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PostPosted: Tue Apr 12, 2005 11:26 am
by Guest
Be sure to check the contacts on the points too. These have a tendancy to get a film of corrosion that will prevent contact. DON'T use a file to clean them either as the filings can be problematic on the contact material. Or you can spend $300 per engine and go with the CDI units that some are now using with success.

Keep us posted on progress, or better yet, post some pics for our viewing pleasure.

PostPosted: Tue Apr 12, 2005 7:47 pm
by nightwave51
I have new points and condensers that I will install before I try starting them up. I will also put in new plugs ( now that I know which ones).
I think the advice on the screw-on type plug caps is an excellent idea. The local parts store is getting a sample in tomorrow (I hope) for me to try out. It is just the boot, but I can get shielded wire from Canadian Tire to complete the job.
It has been at least a year since the engines have run. Apparently they ran OK and the previous owner oiled the innards before storing them, so I'm keeping my fingers crossed that there are no nasty suprises in store when I start them. The carbs haven't been touched. I'm hoping they will be close enough to give me a starting point. On the bottom of the carb is a plastic filtre. I think it would be good to replace this too, but am not sure where to get replacements - maybe the local Ski-Doo dealer?
Someday I would like to go the CD ignition route, but I'll be happy just to get into the air this summer. Karl (I think) made this conversion recently and figured it could be done for about $100 per engine. Have to see how that works out.
I have heard that some models had a light duty crank shaft that was prone to failure. I'm not 100% sure, but I think mine are the heavy duty ones because there is a noticeable groove in the shaft about 5mm after it exits the crankcase.
I will post pics as soon as I have any results (good or bad).

PostPosted: Tue Apr 12, 2005 8:36 pm
by Guest
Carbs may be a little sticky from sitting up. You can get carb kits all over. No big deal. Have you seen this.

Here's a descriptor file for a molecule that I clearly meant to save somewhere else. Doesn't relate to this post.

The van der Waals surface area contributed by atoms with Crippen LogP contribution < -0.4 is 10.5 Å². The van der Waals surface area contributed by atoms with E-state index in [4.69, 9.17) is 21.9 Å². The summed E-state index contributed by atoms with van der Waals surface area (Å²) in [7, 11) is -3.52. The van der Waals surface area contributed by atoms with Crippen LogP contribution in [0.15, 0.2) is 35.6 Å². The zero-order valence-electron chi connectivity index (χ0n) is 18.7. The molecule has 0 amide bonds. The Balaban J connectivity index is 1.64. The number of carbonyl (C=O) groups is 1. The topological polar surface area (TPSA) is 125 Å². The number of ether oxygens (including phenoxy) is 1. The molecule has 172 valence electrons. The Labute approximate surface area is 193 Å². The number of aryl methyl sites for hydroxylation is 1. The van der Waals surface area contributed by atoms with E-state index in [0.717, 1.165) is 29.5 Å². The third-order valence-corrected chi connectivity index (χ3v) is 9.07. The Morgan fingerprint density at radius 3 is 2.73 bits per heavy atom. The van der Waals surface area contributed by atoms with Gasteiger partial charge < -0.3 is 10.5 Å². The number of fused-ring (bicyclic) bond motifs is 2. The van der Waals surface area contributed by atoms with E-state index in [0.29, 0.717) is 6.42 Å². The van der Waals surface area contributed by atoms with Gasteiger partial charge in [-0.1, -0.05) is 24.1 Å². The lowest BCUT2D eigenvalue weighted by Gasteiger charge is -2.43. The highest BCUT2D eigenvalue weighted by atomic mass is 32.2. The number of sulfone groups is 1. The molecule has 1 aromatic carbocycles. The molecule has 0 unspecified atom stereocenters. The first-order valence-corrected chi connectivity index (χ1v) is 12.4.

PostPosted: Fri Apr 15, 2005 6:47 pm
by nightwave51
I have the NGK plug ends, but this has me thinking I must have missed something. Yes, they do go on the plugs VERY securely, but how the hell do you get them off?? I guess I could use a spanner wrench to back the plugs out, but I would kind of like to take the lead off and use a proper socket wrench. Am I missing something???

PostPosted: Sat Apr 16, 2005 8:49 am
by Guest
Yeah, you are definitely missing somethhing ?

PostPosted: Mon Apr 18, 2005 6:54 pm
by nightwave51
OK, So how DO you get these things off??

PostPosted: Mon Apr 18, 2005 7:44 pm
by Shannon
I'm lost, what are you trying to get off ?

PostPosted: Tue Apr 19, 2005 8:17 pm
by nightwave51
I'm putting NGK spark plug caps on my Rotaxs - apparently a good idea since the original type tend to come off. The NGKs press on over the threaded end of the plug and are verysecure. I can't get them off without unthreading them. No problem doing that while the plugs are not installed. but how do I get them off the plugs once they ARE installed in the engine. Either there is a trick to these things that I haven't figured out, or the plugs must be backed out of the engine with the leads still attached (perhaps with a spanner wrench??).

PostPosted: Tue Apr 19, 2005 8:57 pm
by Guest
Do you have the part number for the cap that is giving you trouble. I've never run into this problem. The NGK caps I've have are part number LBO1E.

PostPosted: Wed Apr 20, 2005 7:38 am
by bdiedenhofen
That they are a little difficult to remove is why I like them so much. They do come off without having to unscrew them however. They have a spring type clip inside, so they will release. It takes a good pull and a little bit of a wiggle. Just be careful that you don't pull so hard that when they come off you end up tugging on the lead where it exits the engine. Try clamping a plug in a vise and get a feel for how much pull it takes. It's really not that much, it's just a different feel compared to the cheap clip on types.

Brian D.